Review: Stellar Mammootty steers wobbly Puzhu home
The central plot of the fascinatingly titled Puzhu (worm, in Malayalam), director Ratheena’s debut feature, draws on scenes and lines from what appears to be an experimental stage play that is set around the legend of Thakshak and Parikshit. Writers Harshad, Sharfu and Suhas stitch the fear of death and impending retribution into this story that wants to be political about the identities of caste and its markers that delineate our power structures.
They appear to be going for a space where the politics forms an organic backdrop to the stories of these men and women, some entrenched in their bigotry, some refusing to back down. The dissent here is without the bluster or sentimentality of the average anti-establishment film.
When Kuttappan (Appunni Sasi), the Dalit actor-playwright in the film, talks about the discrimination he has faced over the years, he does it without soppy indignation. What did he do, as a boy, after performing a protest play in front of people who had earlier denied him the stage? Did they like his play? – “Who cares? I went home and had a good meal with fish curry.” When Kuttappan’s Brahmin wife (Parvathy Thiruvoth) tells him that she hopes her brother (Mammootty) “changes” and accepts her decision to marry outside of her community, his response comes with guarded optimism. He doesn’t seek that kind of acceptance – “let him change too; good for him if it happens.”
It’s an interesting choice, to build this grounded political position on the premise of a slow-burning thriller about a police officer who is fighting the ghosts from his past.
The results are middling; the story and its subtexts don’t always work together, leaving the film unravelling in a series of near-strikes. Puzhu, at a runtime of about two hours, progresses in an arrangement of finely written and staged segments, all packed with promise but none really hitting home.
Before the stories of the siblings meet, they are shown as living strikingly different lives. The brother, a cop, is raising his motherless son on the rigours of a boot camp, relentlessly controlling him, reproaching him and, still, trying to convince the son, and himself, that it’s all for the boy’s good. These portions set the story up with an engrossing study of its primary character but they don’t segue into the central conflicts of the story. There’s no real closure to this troubled relationship; it serves as the build-up but by the end of the film, appears distant from its larger themes.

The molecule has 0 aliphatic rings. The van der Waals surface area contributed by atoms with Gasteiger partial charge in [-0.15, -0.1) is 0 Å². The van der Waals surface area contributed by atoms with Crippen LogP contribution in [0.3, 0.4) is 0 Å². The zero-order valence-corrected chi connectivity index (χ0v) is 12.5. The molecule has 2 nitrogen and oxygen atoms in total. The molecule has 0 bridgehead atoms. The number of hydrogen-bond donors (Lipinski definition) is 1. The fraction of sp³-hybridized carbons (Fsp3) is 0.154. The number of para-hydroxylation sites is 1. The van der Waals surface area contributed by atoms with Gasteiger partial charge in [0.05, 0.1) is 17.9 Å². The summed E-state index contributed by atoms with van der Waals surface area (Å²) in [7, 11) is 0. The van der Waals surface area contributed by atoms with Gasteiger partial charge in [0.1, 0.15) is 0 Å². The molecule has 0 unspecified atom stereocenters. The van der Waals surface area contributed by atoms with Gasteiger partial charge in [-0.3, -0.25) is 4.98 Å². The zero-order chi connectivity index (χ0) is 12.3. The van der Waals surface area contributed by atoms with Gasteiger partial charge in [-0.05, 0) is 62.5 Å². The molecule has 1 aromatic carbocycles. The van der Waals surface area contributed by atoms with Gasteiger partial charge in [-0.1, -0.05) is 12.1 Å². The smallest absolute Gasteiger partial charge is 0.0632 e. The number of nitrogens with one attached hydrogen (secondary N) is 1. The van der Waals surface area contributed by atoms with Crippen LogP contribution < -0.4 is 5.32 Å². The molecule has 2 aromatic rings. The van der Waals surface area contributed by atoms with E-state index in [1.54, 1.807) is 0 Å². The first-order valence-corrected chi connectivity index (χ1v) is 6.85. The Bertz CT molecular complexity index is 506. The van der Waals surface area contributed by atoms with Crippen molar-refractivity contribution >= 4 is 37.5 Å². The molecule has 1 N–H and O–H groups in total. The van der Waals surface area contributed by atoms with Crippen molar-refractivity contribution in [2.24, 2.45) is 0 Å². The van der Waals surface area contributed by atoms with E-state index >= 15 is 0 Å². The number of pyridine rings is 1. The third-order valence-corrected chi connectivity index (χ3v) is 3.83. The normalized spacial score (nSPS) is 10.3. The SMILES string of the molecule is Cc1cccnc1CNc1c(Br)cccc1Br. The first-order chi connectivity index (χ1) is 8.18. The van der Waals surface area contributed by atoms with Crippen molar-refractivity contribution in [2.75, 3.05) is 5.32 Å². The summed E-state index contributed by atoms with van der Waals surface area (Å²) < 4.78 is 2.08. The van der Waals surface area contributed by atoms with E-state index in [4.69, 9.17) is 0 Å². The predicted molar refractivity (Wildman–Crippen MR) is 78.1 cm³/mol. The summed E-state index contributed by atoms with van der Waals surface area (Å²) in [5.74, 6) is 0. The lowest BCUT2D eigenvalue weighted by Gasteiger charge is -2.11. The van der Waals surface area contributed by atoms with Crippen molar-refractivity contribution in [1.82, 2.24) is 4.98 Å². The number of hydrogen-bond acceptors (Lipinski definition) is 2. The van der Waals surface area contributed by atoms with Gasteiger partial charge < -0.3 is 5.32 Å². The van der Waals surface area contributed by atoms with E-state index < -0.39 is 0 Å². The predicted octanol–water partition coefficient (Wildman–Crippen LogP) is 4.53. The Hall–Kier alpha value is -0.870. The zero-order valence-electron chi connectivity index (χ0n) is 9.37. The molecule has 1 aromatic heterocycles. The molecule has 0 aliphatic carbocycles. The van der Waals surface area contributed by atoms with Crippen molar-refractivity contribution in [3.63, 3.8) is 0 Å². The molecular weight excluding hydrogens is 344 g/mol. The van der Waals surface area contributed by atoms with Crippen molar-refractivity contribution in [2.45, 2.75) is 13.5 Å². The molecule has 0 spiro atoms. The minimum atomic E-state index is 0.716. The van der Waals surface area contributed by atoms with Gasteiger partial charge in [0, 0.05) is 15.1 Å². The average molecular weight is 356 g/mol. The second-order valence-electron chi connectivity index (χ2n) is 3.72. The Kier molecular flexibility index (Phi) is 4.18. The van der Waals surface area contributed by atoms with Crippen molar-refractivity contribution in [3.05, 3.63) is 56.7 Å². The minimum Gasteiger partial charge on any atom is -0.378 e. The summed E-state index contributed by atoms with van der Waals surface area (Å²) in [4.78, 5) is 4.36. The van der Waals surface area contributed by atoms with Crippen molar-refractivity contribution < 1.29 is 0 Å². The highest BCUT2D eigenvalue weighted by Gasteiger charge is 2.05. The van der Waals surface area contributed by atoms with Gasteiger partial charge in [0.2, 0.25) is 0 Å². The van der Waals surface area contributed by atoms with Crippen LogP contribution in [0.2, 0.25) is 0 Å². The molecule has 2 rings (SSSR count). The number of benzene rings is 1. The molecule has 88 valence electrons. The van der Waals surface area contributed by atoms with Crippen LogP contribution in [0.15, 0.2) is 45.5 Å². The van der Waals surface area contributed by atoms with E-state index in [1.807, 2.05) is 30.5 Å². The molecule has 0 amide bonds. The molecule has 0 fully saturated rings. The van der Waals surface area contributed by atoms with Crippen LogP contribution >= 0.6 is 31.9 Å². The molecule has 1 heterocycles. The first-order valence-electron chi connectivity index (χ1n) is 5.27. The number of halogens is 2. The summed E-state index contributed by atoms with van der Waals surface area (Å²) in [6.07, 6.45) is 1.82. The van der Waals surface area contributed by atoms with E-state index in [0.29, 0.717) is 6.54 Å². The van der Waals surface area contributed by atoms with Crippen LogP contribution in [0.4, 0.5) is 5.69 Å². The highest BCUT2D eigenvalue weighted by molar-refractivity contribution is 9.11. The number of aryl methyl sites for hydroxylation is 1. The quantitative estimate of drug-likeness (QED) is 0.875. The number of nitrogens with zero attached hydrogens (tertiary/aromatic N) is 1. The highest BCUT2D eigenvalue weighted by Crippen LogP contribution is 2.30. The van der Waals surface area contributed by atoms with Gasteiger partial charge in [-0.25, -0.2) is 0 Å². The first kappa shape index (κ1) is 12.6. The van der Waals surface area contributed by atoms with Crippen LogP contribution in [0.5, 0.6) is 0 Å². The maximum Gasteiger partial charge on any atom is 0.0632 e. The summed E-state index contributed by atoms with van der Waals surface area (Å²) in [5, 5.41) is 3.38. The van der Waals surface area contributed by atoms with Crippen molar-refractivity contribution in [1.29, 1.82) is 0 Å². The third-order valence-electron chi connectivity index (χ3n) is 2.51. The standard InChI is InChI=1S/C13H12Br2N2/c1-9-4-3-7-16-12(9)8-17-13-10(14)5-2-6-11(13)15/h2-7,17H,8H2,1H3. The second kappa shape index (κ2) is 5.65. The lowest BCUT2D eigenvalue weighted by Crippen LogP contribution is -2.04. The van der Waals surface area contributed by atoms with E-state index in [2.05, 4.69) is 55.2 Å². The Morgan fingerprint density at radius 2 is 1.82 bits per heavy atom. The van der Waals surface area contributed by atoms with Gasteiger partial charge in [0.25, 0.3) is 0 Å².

His sister is trying to piece together her life with Kuttappan. They are in love, and share quiet respect for each other but with the perceived social disruption which their marriage is, with the discomfort they cause to people who see them together as man and woman, love and respect won’t be enough, even to find a home on rent. When they do move in, it’s into the apartment block where the brother lives. Troubled by this intrusion, he asks the secretary of the residents’ society with unfeigned resentment – “We did agree that flats would be rented only to people from our community, didn’t we?”
The presence of the deserter sister has him revisit his shame, of having been rejected in favour of the outsider he loathes. His shame is real, his resentment has conviction. It adds a layer to this complex man who waits, almost obsessively, for an old adversary to turn up, for his moment of reckoning.
Mammootty is terrific here, internalising the makings of this bigot without letting us into his mind spaces and still, having us invested in his story. His scenes with the ailing mother who, like his son, is captive in his presence have him drop guard and digress to self-pity – “What did I do to deserve this?”. This is an actor still finding new tools to work with; another remarkable upgrade on a career of over four decades.
The routines the cop builds for his son show a man unsparing in his belief that the tough love would help the boy shape up like his father. He is a practical man who likes his privileges, and has the nous to negotiate high-stakes real estate deals but could also surprise us with the limits he could push to keep things as they are.
The actor plays these divergent notes masterfully, holding it all together as the plot struggles for pace before it picks up and closes, disappointingly, in a generic thriller space.
Puzhu is economical in its writing and treatment. It uses its sparse background score (Jakes Bejoy) impressively, keeps its characters largely withdrawn – even their names are not always spelled out – and reveals key plot points in casual conversation. While this understatement works fine with the compelling lead character, it does take some steam out of the politics the film wants to discuss. When Puzhu does get vocal about these themes, it slips into forced shocks and trappings of a revenge drama.
This, still, is an important film that tries to explore the politics of privilege and othering, at times within but largely without the tricky compulsions of popular cinema.
(Puzhu is streaming on Sony LIV)